Tolkien wrote the heroic tales of the First Age as epic poems, inspired during his military service in the Lancashire Fusiliers in the trenches of World War I Europe. These poems and the stories evolved into The Book of Lost Tales, and later The Silmarillion, and set the stage for the events of the War of the Ring. Tolkien authored the stories of Frodo and the One Ring as a serial that was mailed to his son during the Second World War, and it is clear that the real tension of wartime and suffering inform the tales of conflict throughout Tolkien’s poetry and fiction. The events of Tolkien’s life and the drama of his stories overlap to provide a depth of history unlike any other fantasy series. Other authors have forged their own fantasy worlds but none wields the authority of Middle Earth.

(more…)


Books about Whistleblowers

Whistleblowers: Tattletales or Heroes?

The phrase “whistle-blowing” is everywhere you look these days. Some folks consider whistleblowers to be martyrs, and praise their choice to come clean with their secrets; others decry them as ‘traitors’ and ‘snitches.’

Today, Bradley Manning was sentenced to serve 35 years in prison for leaking classified documents while serving as an intelligence analyst in Iraq.  In the UK, the Guardian newspaper is being pressured by the prime minister’s aides to either hand over or destroy intelligence that was leaked by whistleblower Edward Snowden.  Gina Grey is still unemployed and struggling after exposing the wrongdoing at Arlington National Cemetery in 2010.

There is already a book about Manning and his difficulties since providing information to WikiLeaks.  At the top of this gallery, it joins the other tales of whistleblowers – brave people who have stood up to huge corporations, governments, and religious institutions, despite the danger to themselves and their lifestyles.

Do you have any other particularly good suggestions for other books on this topic, or the general theme of political ethics?

Amber is the current marketing coordinator at Biblio. A lifelong love of the written word brought her to Biblio and she happily spends her days talking about books and delving into the wide world of antiquarian books.

You can also find her in the garden or writing about brewing and plant adventures at Pixie’s Pocket.


Fools in Literature

The true origins of April Fool’s Day continues to be a mystery, but National Geographic offered this possible explanation: “Joseph Boskin, professor emeritus of American humor at Boston University, has offered his own interpretation of the holiday’s roots—as a prank.  In 1983, Boskin told an Associated Press reporter that the idea came from Roman jesters during the time of Constantine I in the third and fourth centuries A.D.   As the story goes, jesters successfully petitioned the ruler to allow one … Continued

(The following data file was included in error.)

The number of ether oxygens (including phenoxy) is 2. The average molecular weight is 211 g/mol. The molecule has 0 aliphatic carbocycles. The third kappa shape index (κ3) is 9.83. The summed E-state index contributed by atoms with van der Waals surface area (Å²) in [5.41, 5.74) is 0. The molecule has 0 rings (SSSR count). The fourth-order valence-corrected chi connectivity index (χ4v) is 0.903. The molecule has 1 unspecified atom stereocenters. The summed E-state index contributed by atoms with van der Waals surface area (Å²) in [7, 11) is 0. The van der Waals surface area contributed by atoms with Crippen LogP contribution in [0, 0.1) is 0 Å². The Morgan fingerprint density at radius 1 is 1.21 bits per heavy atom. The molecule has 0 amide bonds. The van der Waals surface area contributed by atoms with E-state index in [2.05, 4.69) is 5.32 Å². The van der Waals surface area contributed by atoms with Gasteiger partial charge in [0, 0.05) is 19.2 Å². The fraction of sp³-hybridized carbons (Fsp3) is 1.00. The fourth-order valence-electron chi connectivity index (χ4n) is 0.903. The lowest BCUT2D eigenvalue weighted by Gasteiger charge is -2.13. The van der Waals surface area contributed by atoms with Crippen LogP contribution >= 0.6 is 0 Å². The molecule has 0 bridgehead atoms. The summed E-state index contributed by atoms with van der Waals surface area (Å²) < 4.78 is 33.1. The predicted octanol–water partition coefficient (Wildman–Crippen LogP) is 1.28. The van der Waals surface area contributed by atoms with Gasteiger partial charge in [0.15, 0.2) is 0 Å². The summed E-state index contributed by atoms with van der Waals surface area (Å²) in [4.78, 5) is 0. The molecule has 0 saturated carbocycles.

Happy Pi Day!

“Pi Day is celebrated on March 14th (3/14) around the world. Pi (Greek letter “π”) is the symbol used in mathematics to represent a constant — the ratio of the circumference of a circle to its diameter — which is approximately 3.14159.

Pi has been calculated to over one trillion digits beyond its decimal point. As an irrational and transcendental number, it will continue infinitely without repetition or pattern. While only a handful of digits are needed for typical calculations, Pi’s infinite nature makes it a fun challenge to memorize, and to computationally calculate more and more digits.”  – From PiDay.org

Check out these awesome selections of books about Pi and other awesome mathematics books available on Biblio.com!

A History of Pi by Petr. Beckman
A History of Pi by Petr. Beckman
The Joy of Pi by David Blatner
The Joy of Pi by David Blatner
Pi - Unleashedby Jörg Arndt; Christoph Haenel
Pi – Unleashed by Jörg Arndt; Christoph Haenel
Sir Cumference and the Dragon of Pi: A Math Adventure by Cindy Neuschwander
Sir Cumference and the Dragon of Pi: A Math Adventure by Cindy Neuschwander
3.1416 All That by P. Davis and W. Chinn
3.1416 All That by P. Davis and W. Chinn

 

 


Elizabeth Bishop Paints

“Pansies” Gouache and graphite on paper, 15 ” x 12 ¼” , 1960. Bishop’s largest and most finished recorded painting.
Photo of Elizabeth Bishop for review of Edgar Allan Poe and the Juke-Box. Photo by Joseph Breitenbach

 

When the prominent poet Elizabeth Bishop died in 1979 her long time partner and executor Alice Methfessel unearthed a collection of 11 paintings and 2 assemblages that were done by Bishop between 1934-1978.

The work spans much of Bishop’s adult life,  Bishop “worked as a painter as well as a poet, and her verse, like visual art, is known for its ability to capture significant scenes.” Methfessel, who Bishop also dedicated her last book Geography III to, died in 2009 and the collection is now being offered by James Jaffe Rare Books.

“Red Flowers on Black” 6” x 9”



“Sleeping Figure”. 5 5/8” x 8 5/8”, circa 1935-1940. portrait of Bishop’s friend and lover Louise Crane


“41 Charles Street”. 6 7/8″ wide x 8 1/4″ high]


“Tea Service”.10” x 8”




“County Courthouse”. 6 ¾” x 5 ¾”, circa 1938




“Olivia”. 6 ” x 5” A little wooden church on Olivia Street in Key West not far from Bishop’s home



An introduction and slideshow to the collection can be seen here.

The paintings range from $25,000 – $50,000 each and are available through Biblio